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Redistributive change is a legal theory of economic justice in the context of U.S. law that promotes the recognition of poverty as a classification, like race, ethnicity, gender, and religion, that should likewise draw extra scrutiny from the courts in matters pertaining to civil rights.

The theory was discussed in academia in the wake of Goldberg v. Kelly, a 1970 U.S.marker Supreme Courtmarker case, which decided that due process, such as a notice and a fair hearing, were required when dealing with the deprivation of a government benefit (such as a medical license) or an entitlement (such as welfare payments). However, attempts to promote redistributive change through the courts gained no traction, and the result of Goldberg v. Kelly was thus limited in scope.

One of the goals, in light of Brown v. Board of Education, was to promote equality in school funding, but this was specifically rejected by the Supreme Court in San Antonio School District v. Rodriguez (1973) which ruled there was no inherent right to education in the United States.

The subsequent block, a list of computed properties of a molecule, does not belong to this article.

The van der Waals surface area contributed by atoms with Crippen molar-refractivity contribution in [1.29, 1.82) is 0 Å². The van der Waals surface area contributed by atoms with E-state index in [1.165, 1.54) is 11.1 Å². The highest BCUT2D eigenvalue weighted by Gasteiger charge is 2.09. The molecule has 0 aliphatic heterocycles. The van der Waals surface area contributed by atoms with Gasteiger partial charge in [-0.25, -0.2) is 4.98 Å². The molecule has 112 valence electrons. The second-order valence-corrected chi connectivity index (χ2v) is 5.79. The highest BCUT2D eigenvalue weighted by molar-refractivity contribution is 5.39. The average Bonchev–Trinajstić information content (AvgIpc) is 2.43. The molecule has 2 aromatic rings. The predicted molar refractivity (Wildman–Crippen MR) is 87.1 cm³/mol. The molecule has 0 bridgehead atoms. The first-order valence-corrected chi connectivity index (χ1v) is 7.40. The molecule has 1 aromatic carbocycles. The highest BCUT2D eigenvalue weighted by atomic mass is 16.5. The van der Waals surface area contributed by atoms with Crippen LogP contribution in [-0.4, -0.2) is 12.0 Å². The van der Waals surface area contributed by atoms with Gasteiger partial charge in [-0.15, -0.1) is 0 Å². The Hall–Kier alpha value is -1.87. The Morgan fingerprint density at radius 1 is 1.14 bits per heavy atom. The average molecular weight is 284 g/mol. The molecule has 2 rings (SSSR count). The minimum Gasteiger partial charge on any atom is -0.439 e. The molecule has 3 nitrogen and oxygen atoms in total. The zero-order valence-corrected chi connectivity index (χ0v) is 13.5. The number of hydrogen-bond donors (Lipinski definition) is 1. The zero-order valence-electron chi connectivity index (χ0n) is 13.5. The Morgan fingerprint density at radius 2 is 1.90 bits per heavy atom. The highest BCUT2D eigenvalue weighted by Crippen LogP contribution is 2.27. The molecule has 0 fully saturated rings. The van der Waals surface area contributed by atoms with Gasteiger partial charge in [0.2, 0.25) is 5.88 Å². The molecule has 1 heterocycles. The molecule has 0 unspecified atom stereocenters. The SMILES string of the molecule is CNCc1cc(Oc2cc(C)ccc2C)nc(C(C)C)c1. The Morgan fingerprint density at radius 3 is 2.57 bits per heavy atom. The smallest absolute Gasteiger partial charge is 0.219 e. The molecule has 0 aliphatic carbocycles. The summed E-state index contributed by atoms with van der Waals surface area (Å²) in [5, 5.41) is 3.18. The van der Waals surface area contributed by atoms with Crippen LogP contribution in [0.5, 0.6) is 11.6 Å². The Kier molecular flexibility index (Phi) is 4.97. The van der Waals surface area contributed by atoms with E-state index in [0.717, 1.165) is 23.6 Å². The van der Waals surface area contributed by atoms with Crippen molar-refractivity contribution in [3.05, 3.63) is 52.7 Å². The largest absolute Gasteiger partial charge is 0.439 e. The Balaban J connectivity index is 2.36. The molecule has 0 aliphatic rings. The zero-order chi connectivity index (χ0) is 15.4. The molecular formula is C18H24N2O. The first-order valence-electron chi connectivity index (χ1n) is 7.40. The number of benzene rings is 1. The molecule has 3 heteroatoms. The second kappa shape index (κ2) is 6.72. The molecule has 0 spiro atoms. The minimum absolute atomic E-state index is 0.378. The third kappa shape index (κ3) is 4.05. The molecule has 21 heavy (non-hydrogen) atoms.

A discussion among two law professors and Illinois State Senator and law lecturer Barack Obama on the topic of civil rights aired on Chicago Public Radio's Odyssey program in 2001. Obama declared in the discussion that redistributive change needs to come through legislation, not the courts, and lamented that the civil rights movement failed to pursue political means to bring such a change about. As a result of Obama's candidacy in the 2008 U.S. Presidential election, the matter became a campaign issue during the final week of the election, fueling a charge made by his opponent, U.S. Senator John McCain, that Obama was a closet socialist.

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